Schools ended in-person classes in March to prevent the spread of COVID-19, which has killed more than 130,000 Americans, including 3,000 Georgians, according to state and federal estimates.
DeVos has pushed for schools at all levels to reopen, and President Donald Trump has threatened to withhold federal funding from schools that do not reopen this semester. However, many school districts nationally and locally — including Atlanta, DeKalb and Clayton — have announced plans in recent days to begin the fall semester teaching students virtually. Several others in metro Atlanta are offering families the option of starting the school year attending virtual classes or with in-person instruction.
DeVos did not provide specifics about ways the federal government can assist schools to offer in-person instruction. She did talk about schools being flexible in teaching, online if necessary.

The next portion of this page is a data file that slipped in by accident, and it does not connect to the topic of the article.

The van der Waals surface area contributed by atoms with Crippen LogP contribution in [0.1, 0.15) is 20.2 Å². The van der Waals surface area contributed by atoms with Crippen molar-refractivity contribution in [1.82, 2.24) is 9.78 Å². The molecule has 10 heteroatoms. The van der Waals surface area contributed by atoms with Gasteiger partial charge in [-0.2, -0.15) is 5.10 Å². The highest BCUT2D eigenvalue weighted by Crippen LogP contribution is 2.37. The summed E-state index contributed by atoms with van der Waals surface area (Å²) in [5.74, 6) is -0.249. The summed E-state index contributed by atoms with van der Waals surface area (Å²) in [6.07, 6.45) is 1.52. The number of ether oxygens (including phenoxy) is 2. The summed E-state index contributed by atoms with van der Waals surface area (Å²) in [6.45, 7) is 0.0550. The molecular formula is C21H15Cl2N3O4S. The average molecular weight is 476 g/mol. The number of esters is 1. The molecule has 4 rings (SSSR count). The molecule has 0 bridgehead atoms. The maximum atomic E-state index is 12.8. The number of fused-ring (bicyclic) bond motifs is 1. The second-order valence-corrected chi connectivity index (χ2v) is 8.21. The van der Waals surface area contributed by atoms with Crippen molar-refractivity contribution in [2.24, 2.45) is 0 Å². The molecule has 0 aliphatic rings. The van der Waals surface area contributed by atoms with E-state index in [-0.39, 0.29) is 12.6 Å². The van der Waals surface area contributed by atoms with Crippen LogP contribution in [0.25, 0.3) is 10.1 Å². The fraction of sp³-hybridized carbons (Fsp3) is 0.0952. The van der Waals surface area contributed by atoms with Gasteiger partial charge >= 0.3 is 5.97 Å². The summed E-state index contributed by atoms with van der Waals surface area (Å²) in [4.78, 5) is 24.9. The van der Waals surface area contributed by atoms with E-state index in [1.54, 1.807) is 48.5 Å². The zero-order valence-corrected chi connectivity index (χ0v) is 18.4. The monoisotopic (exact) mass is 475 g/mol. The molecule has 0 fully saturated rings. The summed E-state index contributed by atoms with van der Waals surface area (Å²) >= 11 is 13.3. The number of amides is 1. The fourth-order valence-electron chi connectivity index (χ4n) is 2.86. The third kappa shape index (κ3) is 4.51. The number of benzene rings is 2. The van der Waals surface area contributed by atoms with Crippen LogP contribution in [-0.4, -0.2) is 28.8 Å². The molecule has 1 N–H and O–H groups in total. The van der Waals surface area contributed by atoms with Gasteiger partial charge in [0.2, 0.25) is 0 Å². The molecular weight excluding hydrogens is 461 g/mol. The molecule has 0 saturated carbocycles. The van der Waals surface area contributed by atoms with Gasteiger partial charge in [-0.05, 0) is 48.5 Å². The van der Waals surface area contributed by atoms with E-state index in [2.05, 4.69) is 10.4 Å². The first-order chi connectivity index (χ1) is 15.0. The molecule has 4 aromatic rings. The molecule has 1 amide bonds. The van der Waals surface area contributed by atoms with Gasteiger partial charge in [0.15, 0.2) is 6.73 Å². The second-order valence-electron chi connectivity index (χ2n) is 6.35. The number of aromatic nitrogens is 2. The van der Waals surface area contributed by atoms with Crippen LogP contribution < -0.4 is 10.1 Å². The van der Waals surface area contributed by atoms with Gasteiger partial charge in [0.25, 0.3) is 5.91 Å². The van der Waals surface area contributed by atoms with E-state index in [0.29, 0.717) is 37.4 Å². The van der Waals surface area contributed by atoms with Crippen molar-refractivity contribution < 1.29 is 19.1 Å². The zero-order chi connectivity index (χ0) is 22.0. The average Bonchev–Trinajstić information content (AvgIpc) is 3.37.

“Our kids are counting on us to figure it out,” she said.
In response to a question about Georgia’s request last month to waive the public school testing requirement for another school year, DeVos said she would like to see some “snapshot” form of assessment, particularly on the elementary school level, which experts say are the critical years to measure student proficiency in reading and math. DeVos said she doesn’t support frequent testing, but “there’s a balance to be struck there, and it’s an important one.”
Georgia requested and received a waiver in the spring from the testing requirement for the school year that ended in May.